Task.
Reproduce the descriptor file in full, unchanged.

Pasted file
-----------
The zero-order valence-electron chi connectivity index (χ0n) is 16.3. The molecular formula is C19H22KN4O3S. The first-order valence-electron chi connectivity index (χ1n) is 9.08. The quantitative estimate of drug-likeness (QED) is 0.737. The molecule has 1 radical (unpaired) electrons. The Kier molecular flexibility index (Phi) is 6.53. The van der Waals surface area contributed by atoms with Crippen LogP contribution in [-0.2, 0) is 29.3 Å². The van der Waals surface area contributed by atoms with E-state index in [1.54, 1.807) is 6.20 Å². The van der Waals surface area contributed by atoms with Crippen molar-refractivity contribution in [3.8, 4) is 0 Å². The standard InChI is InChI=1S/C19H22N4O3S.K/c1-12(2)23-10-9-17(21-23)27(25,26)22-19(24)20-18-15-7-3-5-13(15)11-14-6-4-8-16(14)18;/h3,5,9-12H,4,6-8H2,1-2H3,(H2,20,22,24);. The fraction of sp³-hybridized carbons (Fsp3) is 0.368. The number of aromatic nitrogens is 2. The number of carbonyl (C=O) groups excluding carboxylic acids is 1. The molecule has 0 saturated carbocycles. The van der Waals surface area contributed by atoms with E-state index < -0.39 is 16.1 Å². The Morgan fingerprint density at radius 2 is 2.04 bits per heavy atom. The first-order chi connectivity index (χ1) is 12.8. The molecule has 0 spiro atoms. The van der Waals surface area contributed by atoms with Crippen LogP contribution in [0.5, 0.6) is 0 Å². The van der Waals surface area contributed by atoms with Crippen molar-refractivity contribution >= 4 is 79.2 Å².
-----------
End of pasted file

The zero-order valence-electron chi connectivity index (χ0n) is 16.3. The molecular formula is C19H22KN4O3S. The first-order valence-electron chi connectivity index (χ1n) is 9.08. The quantitative estimate of drug-likeness (QED) is 0.737. The molecule has 1 radical (unpaired) electrons. The Kier molecular flexibility index (Phi) is 6.53. The van der Waals surface area contributed by atoms with Crippen LogP contribution in [-0.2, 0) is 29.3 Å². The van der Waals surface area contributed by atoms with E-state index in [1.54, 1.807) is 6.20 Å². The van der Waals surface area contributed by atoms with Crippen molar-refractivity contribution in [3.8, 4) is 0 Å². The standard InChI is InChI=1S/C19H22N4O3S.K/c1-12(2)23-10-9-17(21-23)27(25,26)22-19(24)20-18-15-7-3-5-13(15)11-14-6-4-8-16(14)18;/h3,5,9-12H,4,6-8H2,1-2H3,(H2,20,22,24);. The fraction of sp³-hybridized carbons (Fsp3) is 0.368. The number of aromatic nitrogens is 2. The number of carbonyl (C=O) groups excluding carboxylic acids is 1. The molecule has 0 saturated carbocycles. The van der Waals surface area contributed by atoms with E-state index < -0.39 is 16.1 Å². The Morgan fingerprint density at radius 2 is 2.04 bits per heavy atom. The first-order chi connectivity index (χ1) is 12.8. The molecule has 0 spiro atoms. The van der Waals surface area contributed by atoms with Crippen LogP contribution in [0.5, 0.6) is 0 Å². The van der Waals surface area contributed by atoms with Crippen molar-refractivity contribution >= 4 is 79.2 Å².